But When Are You Supposed to Grieve in Dementialand?

I gave a presentation for dementia family caregivers at a memory care community last fall. A middle-aged woman in the front row did not seem impressed with me at all. She almost scowled at me when we did make eye contact, but for most of my presentation she stared at the wall above my head. I wondered if I had said something to offend her. … Continue reading But When Are You Supposed to Grieve in Dementialand?

Tequila in Dementialand

A woman had recently been admitted to hospice and her family wanted to go out of town to attend a wedding. The volunteer coordinator asked if I might be able to stay with her for an evening. Bev (not her real name) was a divorcee in her 70’s who had had vascular dementia. She’d experienced several strokes and had been told she was in heart failure. I … Continue reading Tequila in Dementialand

Home in Dementialand

I had just visited an innovative memory care community for the first time. I was impressed with what it had to offer residents in terms of exposure to nature, community connections, and activities. The staff had to complete continuing education in the area of dementia care. The building was well-designed, bright, and clean. And, maybe most importantly (in book, anyway), the food was prepared by … Continue reading Home in Dementialand

Pain in Dementialand (aka What Kidney Stones Taught Me)

The amount of pain experienced by those in end-stage dementia terrifies me. We know that at the end of life people with dementia receive only a fraction of the pain control medications of that those without dementia receive. Are they in less pain? Nope. We have no reason to think that dementia stops individuals from feeling pain. Dementia eventually stops people from communicating pain and understanding its cause, but research shows that pain-related brain activity is the same in people with and without dementia. Continue reading Pain in Dementialand (aka What Kidney Stones Taught Me)

Assholes in Dementialand

One of my college students, Hillary, had come with me to a particular adult day center once a month for a couple of years. Today was her last day because she was headed to grad school at Syracuse. One of the guys, who I will call James, was really attached to Hillary. He would rush in, pushing his walker to make sure he got to sit … Continue reading Assholes in Dementialand

Dying in Dementialand

I pulled up at a nursing home in an impoverished part of Kansas City. It was 2006–before GPS was commonplace. I had printed out Mapquest directions to find this place. It didn’t help that it was raining, almost 11 pm, and that the nursing home was tucked behind an authentic hole-in-the-wall Mexican restaurant and one of those Payday Loans joints, but I found it. I was … Continue reading Dying in Dementialand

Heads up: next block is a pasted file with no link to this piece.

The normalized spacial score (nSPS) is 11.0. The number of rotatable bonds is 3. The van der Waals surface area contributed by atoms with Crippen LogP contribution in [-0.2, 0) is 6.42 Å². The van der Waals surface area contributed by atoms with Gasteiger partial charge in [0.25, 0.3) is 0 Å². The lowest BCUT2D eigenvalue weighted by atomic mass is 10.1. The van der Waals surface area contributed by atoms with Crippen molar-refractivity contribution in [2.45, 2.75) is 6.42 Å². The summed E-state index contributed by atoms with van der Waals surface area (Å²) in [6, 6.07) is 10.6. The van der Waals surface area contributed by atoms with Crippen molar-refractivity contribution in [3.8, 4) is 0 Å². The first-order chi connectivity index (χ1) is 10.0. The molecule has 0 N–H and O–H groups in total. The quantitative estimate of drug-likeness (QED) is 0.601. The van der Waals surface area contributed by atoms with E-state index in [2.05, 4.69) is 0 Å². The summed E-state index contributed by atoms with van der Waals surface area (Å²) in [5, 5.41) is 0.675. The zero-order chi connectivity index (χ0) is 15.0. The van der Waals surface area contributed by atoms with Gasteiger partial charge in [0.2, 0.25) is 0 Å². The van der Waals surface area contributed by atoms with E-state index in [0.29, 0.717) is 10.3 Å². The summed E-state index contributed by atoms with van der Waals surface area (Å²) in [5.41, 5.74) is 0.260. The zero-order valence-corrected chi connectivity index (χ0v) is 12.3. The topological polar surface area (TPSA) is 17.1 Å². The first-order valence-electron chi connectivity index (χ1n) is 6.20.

Stuffed Cats and Real Cats in Dementialand

I once got in a tense argument about whether a stuffed cat was a real cat. For the record, it was a stuffed cat but really it was a real cat. About ten years ago, I was visiting with a hospice patient on a weekly basis. Linda-not her real name-had vascular dementia (as well as multiple other health conditions) and lived at an assisted living. She was reserved … Continue reading Stuffed Cats and Real Cats in Dementialand

Mistaken Identities in Dementialand

I spoke at the Illinois and Iowa Quad City Family Conference on Saturday. We had a great turnout, and even had some press coverage: http://qctimes.com/news/local/caregiver-conference-attracts-its-biggest-crowd-ever/article_ee4294a2-6fb4-5e3e-ba81-64b7666b8288.html (Please note that I hate my press photo and have no idea why it appears that my hair is longer on one side than the other.) After I spoke, a small line of people formed by the stage to talk to … Continue reading Mistaken Identities in Dementialand

Candor in Dementialand (aka Notes on Whether My Hair is Scroungy like an Alley Cat)

I sometimes struggle with apathy when making decisions about the big things in life–like my hair. It used to be closer to chin length and now it’s shoulder length. I’ve asked a few friends if they like it better shorter or longer and no one gives me a straight answer. They say things like, “Oh, it looks good both ways.” They are being nice…I get … Continue reading Candor in Dementialand (aka Notes on Whether My Hair is Scroungy like an Alley Cat)